00:23:06:05 - 00:23:28:15

Samantha Dale Strasser

And that density and again, that drive and the, again, the people connected there is a really phenomenal ecosystem to be a part of and I think really makes Boston stand out. So that kind of that collective of three is really a magnet for many other things as well. So that's where you have other companies coming Then as a result of that based their R&D here.

 

00:23:29:02 - 00:23:33:16

Samantha Dale Strasser

So, you know, it feeds itself in a really positive feedback loop over time.

 

00:23:34:05 - 00:23:47:19

Christian Soschner

Yeah, that's true. The third factor, hospitals, I never think about it. I think the the area is very densely populated around around Boston. So there are a lot of people I population which helps in clinical trials I guess.

 

00:23:48:16 - 00:24:05:07

Samantha Dale Strasser

Exactly. Yeah absolutely There was kind of laugh. We're not only a small city as far as you know I think if you're bigger New York and L.A. and the like but I think within just the density of what we have is it really puts us on the map is just the Yeah, the resources and people are are phenomenal.

 

00:24:05:13 - 00:24:07:13

Christian Soschner

And I think New York is not far away, isn't it?

 

00:24:07:14 - 00:24:10:07

Samantha Dale Strasser

No, it's not. And definitely much bigger than much bigger than Boston.

 

00:24:10:18 - 00:24:43:13

Christian Soschner

That's true. It's true. When I fly to Boston, it's mostly three or four days or five days. And let's assume that I decide to stay long. I've sold two or three days to connect to the ecosystem that you described in Boston. What would be a good starting point for someone who comes from Europe, who represents a company and decides to, let's say, evaluate if it makes sense to found a subsidiary in Boston and connect to the local community.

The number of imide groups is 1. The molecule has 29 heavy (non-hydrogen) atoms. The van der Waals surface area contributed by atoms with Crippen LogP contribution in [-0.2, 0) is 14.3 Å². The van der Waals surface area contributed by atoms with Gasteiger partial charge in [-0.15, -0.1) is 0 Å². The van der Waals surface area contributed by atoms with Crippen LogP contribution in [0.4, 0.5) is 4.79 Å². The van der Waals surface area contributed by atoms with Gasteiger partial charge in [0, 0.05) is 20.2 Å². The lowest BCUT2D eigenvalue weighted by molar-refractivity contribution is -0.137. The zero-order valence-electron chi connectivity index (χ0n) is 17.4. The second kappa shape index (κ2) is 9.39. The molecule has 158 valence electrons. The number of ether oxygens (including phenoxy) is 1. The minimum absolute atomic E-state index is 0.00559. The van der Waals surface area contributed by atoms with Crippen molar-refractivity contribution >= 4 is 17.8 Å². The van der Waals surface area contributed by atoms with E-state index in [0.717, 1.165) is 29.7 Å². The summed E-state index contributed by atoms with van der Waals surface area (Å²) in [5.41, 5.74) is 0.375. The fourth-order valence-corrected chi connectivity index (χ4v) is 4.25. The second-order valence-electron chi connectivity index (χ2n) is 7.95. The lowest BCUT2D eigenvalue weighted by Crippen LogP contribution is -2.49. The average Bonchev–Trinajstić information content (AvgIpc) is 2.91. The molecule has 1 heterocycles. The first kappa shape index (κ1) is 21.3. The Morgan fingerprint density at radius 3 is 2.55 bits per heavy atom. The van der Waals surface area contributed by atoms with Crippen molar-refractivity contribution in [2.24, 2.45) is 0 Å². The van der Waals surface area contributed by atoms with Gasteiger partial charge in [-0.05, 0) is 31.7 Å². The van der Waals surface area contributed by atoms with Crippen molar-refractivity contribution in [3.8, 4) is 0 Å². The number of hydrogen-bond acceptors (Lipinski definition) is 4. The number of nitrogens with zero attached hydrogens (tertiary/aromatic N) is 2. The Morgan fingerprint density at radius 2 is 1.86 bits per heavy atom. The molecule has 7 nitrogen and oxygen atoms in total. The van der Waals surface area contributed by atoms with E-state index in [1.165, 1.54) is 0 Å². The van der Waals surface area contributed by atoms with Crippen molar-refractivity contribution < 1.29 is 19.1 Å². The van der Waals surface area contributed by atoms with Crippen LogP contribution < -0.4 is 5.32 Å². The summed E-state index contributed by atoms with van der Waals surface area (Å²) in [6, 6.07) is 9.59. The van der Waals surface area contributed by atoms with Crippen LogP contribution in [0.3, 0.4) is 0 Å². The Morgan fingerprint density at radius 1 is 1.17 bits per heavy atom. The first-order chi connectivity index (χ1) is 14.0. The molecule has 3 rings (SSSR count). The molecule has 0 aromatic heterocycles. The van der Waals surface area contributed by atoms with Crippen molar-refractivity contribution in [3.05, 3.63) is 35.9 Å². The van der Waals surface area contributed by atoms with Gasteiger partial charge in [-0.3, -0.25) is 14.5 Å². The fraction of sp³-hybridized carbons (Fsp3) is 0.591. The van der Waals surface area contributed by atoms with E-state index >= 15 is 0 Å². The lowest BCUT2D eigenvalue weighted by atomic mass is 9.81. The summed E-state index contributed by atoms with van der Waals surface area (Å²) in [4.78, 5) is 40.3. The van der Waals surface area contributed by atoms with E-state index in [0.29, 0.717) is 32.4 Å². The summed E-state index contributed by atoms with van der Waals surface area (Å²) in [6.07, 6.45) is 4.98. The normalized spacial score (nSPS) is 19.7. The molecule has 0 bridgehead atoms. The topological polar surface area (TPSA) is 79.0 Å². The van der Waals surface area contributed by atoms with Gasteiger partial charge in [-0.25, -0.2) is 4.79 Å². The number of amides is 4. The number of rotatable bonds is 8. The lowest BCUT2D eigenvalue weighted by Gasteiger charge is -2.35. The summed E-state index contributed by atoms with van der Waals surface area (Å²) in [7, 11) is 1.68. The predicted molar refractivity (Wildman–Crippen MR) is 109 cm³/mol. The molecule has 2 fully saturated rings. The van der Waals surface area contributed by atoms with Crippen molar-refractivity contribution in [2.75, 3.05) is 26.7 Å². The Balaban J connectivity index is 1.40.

00:24:43:13 - 00:24:46:00

Christian Soschner

What is the best starting point?

 

00:24:46:00 - 00:25:11:22

Samantha Dale Strasser

I guess I would like to two things. So one, and this goes for even Boston or elsewhere, if there's a one if there's a conference that's available that offers one on one networking, that really provides an infrastructure to effectively meet with folks, we found that highly effective at getting to know companies in Boston and elsewhere. I think that's something it's essentially speed dating for for meeting companies at conferences.

 

00:25:12:06 - 00:25:40:00

Samantha Dale Strasser

And it's very fast, very rapid fire. But it gives a really quick connection that we found is more directed than, say, networking in a more free form in that sense. So you know, a bit more what you're expecting coming in. And I think folks also like that on the other side of the table, knowing what to expect. The second facet of it, Boston's specific, would also be to, you know, plan ahead and really reach out to folks.

 

00:25:40:00 - 00:26:05:13

Samantha Dale Strasser

So if there's specific labs that you're interested in or if there's specific companies that you're interested in startups, for example, to to reach out and just, you know, say, hey, I'll be in the area, I would love to grab coffee. I think people are always really excited about that personal connection, especially after, you know, seeing throughout the pandemic how much being in person can add significant, you know, value on your first getting to know someone.